Indigenous flowers of England
Overview of some flowers
Bee Orchid: It is also known as ‘Ophrys apifera’. It is the perennial and temperate climate type of orchid and usually grows on semi-dry turf, calcareous, limestone or in open woodland areas. It forms an amazing image of a bumblebee sitting on a pink flower. It usually blossoms during the months of June and July.
Summer Snowflake: Its scientific name is ‘Leucojum aestivum’. They are white flowers which look very pure and they hang on long stems is a poetic view given to these flowers by poet and author Geoffery Girgson. Commonly they are called as London lilies and usually grow in the river bed of river Loddon. River side marshy land and wet open woods make for perfect habitat. April-May is their blossoming period. They are annual summer flowers. As they are summer flowers and bright white in color, they are called as “summer snowflakes’.
Foxglove: It is also known by the name ‘digitalis Pupurea’. It has a very interesting name as in “foxglove” people usually think is there anything common in this flowers and foxes? Yes there is! Maybe their habitat is same places like woodland glades and rough banks. Both of them have adapted well and are very comfortable in cities and also in places like parks and waste land of the industrial area in Birmingham. They usually blossom from June-September.
Maltese-cross: Scientifically known as ‘Lychnis chalcedonica’, its presence was seen in Britain in the 16th century. This plant is now grown on waste ground, rubbish tips, or on the road side. It is also called as the ‘Flower of Bristol’. It bears flowers in the month of May, June, July and August.
Chiltern Gentian: This is scientifically known as ‘Gentianella Germanica’. It is one of the prettiest flowers in the small gentians. They mostly grow in Buckinghamshire on its chalk downs. They usually flower in August, when the flowering season of most of the downland flowers is over.
Pasqueflower: Scientifically known as ‘pulsatilla vulgaris’, this was discovered in 1660 by Gog Magog from then on, it’s been a well-known as Cambridgeshire flower. It generally found growing on old earthworks and lives upto its legend which states that these flowers grow on graves of the Vikings. Limestone banks are its ideal natural habitat. It flowers in the month of April.
Cuckooflower: This flower is scientifically called ‘cardamine pratensis’. It is a very delicate flower and grows on wet meadows, lake-banks, pond margins. It is in perfect synchronization with the climate and geographical lay out of the country Cheshire also known as milk-maid; it is here that it grows in abundance. It blossoms in the months of April, May and June.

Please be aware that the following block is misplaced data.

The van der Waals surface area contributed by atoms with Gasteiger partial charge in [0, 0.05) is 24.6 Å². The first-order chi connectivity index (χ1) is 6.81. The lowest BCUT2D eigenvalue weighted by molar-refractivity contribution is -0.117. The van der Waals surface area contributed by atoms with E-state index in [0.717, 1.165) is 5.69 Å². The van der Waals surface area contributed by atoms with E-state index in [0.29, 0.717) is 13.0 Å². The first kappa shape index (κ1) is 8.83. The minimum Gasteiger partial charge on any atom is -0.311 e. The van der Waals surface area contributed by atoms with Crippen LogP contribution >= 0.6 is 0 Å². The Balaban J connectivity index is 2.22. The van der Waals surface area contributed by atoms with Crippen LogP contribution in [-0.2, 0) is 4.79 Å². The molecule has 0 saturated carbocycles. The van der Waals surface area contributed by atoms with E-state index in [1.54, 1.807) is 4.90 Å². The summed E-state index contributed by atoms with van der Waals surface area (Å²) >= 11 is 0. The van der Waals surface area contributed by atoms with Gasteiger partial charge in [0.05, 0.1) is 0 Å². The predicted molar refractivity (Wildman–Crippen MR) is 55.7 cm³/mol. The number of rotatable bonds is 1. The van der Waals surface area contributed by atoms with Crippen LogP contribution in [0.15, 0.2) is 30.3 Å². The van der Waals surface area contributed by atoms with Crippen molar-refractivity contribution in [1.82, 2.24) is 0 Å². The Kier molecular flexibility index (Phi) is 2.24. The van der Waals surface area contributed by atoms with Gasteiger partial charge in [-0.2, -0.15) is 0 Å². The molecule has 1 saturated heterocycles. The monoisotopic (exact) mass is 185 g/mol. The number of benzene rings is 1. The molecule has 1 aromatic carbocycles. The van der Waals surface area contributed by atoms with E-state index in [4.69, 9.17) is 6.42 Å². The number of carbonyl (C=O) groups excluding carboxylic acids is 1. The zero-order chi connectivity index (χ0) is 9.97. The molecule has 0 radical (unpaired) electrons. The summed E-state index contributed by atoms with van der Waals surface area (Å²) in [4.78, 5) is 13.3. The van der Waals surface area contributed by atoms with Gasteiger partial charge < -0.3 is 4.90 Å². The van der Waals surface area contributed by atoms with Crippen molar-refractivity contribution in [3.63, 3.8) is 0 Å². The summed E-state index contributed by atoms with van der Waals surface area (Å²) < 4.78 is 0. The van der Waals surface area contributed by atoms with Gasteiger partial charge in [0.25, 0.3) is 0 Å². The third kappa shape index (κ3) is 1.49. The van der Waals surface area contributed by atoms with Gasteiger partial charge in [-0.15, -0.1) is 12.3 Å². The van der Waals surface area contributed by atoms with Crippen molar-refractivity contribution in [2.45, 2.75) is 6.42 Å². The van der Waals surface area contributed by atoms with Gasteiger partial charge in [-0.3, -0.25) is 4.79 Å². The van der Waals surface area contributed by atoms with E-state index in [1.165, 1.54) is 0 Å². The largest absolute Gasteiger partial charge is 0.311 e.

Cornish heath: Scientifically known as ‘Erica vagnas’. Its lilac flowers of Cornish Heath add an exceptional element to the gorgeousness of the Lizard moors in delayed summer, the only sector of Britain where this plant is found. It likes to grow in a habitat consisting of heaths and flowers. It blossoms in the months of August and September.
Spring Gentian: Scientifically known as ‘Gentiana verna’. Though the Upper Teesdale has no other shrub and plants, botanical enthusiast flock here to see the unforgettable twinkle of deep this blue wink. It usually grows in grassy lands and flowers in the months of May and June.
Grass-of-Parnsassus: Scientifically known as ‘Parnassia Palustrist’, it has the distinction and honor of appearing on the country arms of Cumbria. The name comes from Greece. It’s the “honorary grass” because the cattle on Parnassus valued it. It grows well in wet moors. It blossoms in the month of July, August and September.
Primrose: Scientifically known as ‘Primula Vulgaris’, this stands to be the national flower of England and it is often found in the high-banked lanes of Devon and other countries. Many native paper makers usually give a bunch of these flowers to give the customer a “breath of Devon”. It grows in woods and hedge banks. It blossoms in the months of March, April and May.
Preservation of flora in England
Government of England has taken into account the importance of preserving its flora culture and has taken steps like continued private possession of heritage property, by giving capital tax benefits and reliefs. If the private owner agrees to maintain the property, preserve its character and also reasonable public access and other work is entitled for tax relief.